After what seemed like months of rain, suddenly it’s Spring with a vengence in Sonoma. All week temps have stayed close to 80, the sun has been shining furiously and all the wild critters are in full mating mode. It starts with the birds. But doesn’t it always start with the birds? Dozens of barn swallows are swooping and hollering around … well…around the barn. Several pairs are building nests in the eaves. One bird, who must be the self-appointed Neighborhood Watch leader has decided that living in the wing mirrors of my Prius are two evil birds who must be stopped.
The most spectacular avian mating, though, has to be the pair of Red Tailed Hawks who have staked out Two Terrier Vineyards as their turf. I’ve searched the net for video of these birds mating and can’t find anything. Judging from how difficult it’s been for me to try to get footage or even a still shot of it, it’s no wonder. Let me describe it. The two Hawks wheel and circle around each other, occasionally streaking right for each other like heat seeking missiles. Then both of them will shoot up into the air, come together grasping talons and plummet nearly to the ground. All the while issuing the most ear-splitting shrieks. In fact, in my unsuccessful Google travels to try to find footage of this, I did come across the interesting fact that the scream of the Red Tailed Hawk is one of the most used nature sound effects in movies. Doesn’t matter if the birds shown are Eagles or any other kind of Hawk or even just Jeremiah Johnson or John Wayne or Clint Eastwood riding through the wilderness. The scream of the Red Tailed Hawk is somehow worked into the soundtrack.
We won’t even discuss the masses of turkey vultures that have been clustering in the skies in the evenings.
The birds are fascinating, but they are the least of our worries. Seems the coyotes and maybe the Mountain Lions have decided the barn is a good place to pick up a date. I surprised one of the coyotes late one night taking the dogs out for their final “bathroom break”. Where there is one coyote, I’m assuming there are several. And it appears something has been stalking around. The minute I let Oscar out in the morning, he runs around the barn “marking” everything. Poor little guy can barely drink enough water to keep up with his efforts. Lucy, on the other hand, has been crouching in corners and trying to hide.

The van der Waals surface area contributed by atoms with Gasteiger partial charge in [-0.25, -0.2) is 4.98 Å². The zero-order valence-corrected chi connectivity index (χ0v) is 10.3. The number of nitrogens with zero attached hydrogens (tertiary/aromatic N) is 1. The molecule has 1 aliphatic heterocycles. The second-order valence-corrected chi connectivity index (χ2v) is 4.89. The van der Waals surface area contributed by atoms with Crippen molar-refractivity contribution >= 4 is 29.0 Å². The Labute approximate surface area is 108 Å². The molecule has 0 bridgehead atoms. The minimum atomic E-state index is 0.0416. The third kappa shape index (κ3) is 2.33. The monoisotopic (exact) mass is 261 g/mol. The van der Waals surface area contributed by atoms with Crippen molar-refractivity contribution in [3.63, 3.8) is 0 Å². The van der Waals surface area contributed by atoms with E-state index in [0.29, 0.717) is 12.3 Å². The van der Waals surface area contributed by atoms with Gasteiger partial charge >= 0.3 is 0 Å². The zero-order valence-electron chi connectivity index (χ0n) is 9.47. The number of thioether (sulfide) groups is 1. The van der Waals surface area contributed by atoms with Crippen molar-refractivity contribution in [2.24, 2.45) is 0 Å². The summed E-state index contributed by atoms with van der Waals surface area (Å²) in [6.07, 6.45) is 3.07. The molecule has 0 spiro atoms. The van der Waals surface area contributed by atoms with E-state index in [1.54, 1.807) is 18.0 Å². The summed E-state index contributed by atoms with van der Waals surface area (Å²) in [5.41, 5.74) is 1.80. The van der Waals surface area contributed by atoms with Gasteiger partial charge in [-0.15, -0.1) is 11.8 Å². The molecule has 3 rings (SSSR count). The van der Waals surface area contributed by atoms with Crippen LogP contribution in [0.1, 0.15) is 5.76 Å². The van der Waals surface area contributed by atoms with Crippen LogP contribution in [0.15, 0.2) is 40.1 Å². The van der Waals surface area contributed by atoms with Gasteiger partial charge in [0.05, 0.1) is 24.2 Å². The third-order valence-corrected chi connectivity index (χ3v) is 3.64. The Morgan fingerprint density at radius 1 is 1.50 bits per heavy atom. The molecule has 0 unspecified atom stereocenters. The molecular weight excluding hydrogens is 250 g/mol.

That brings me to the bees. In one of the more bizarre rites of Spring, a huge swarm — and I mean hundreds and hundreds — of native bees descended on the driveway to the barn and began a mass mating ritual. John the Baptist and I tried to get close enough to investigate, but they were quite aggressive, hovering like little helicopters in front of our faces until we backed off.
Unlike European Honeybees (the kind we’re all familiar with), Native California bees don’t form hives or even hang out together all that much. So this shin-dig was pretty unusual. Again, I haven’t yet been able to identify what kind of bees these are, but I’m liking the description of a Native Bee nicknamed The Head Bonker Bee because they fight interlopers away from any flowers they’ve claimed by bonking them with their heads. Our bees weren’t quite as yellow as the pictures we found of Head Bonkers, but they certainly displayed the same kind of behavior.
Now, we come to the carrots. Yes, another crop I’ve been attempting to grow in my completely amateur, no-nothing attempt at a kitchen garden. The first thing that happened was that the squirrels raided out all the seeds I planted. Then I replanted and covered the beds with netting. That took care of the squirrels, but the torrential rains swept everything into little piles, so I have carrots growing on top of carrots. The results aren’t pretty.
Since we’re off the topic of fauna and on to flora:
And the Zigadenus fremontii, also known as the Star Lily:
Obviously, there’s been some mating going on there!
You might want to try more sand in your carrot beds.
Not sure I would have tried a carrot that looked like that inside
The soil for carrots needs to be relatively light, the sand will help. We had the same experience with our first crop last year. Second crop-after adding sand-the carrots were much better.
Wasn’t the cry of the red tail hawk used a lot in the Lassie series too?
[hangs head in shame] I haven’t even attempted to change my soil between crops. And since these beds are temporary, probably a better thing for me to do would be to only plant things that work in the soil I have. I should have my new garden laid out by autumn, at which time I will approach you both as Carrot Consultants.
Thanks fo? the auspicious writeup. It in realiity was once a entertainment afcount it.
Glance complex tto far added agreeable from yo?!
However, how could we keepp up a correspondence?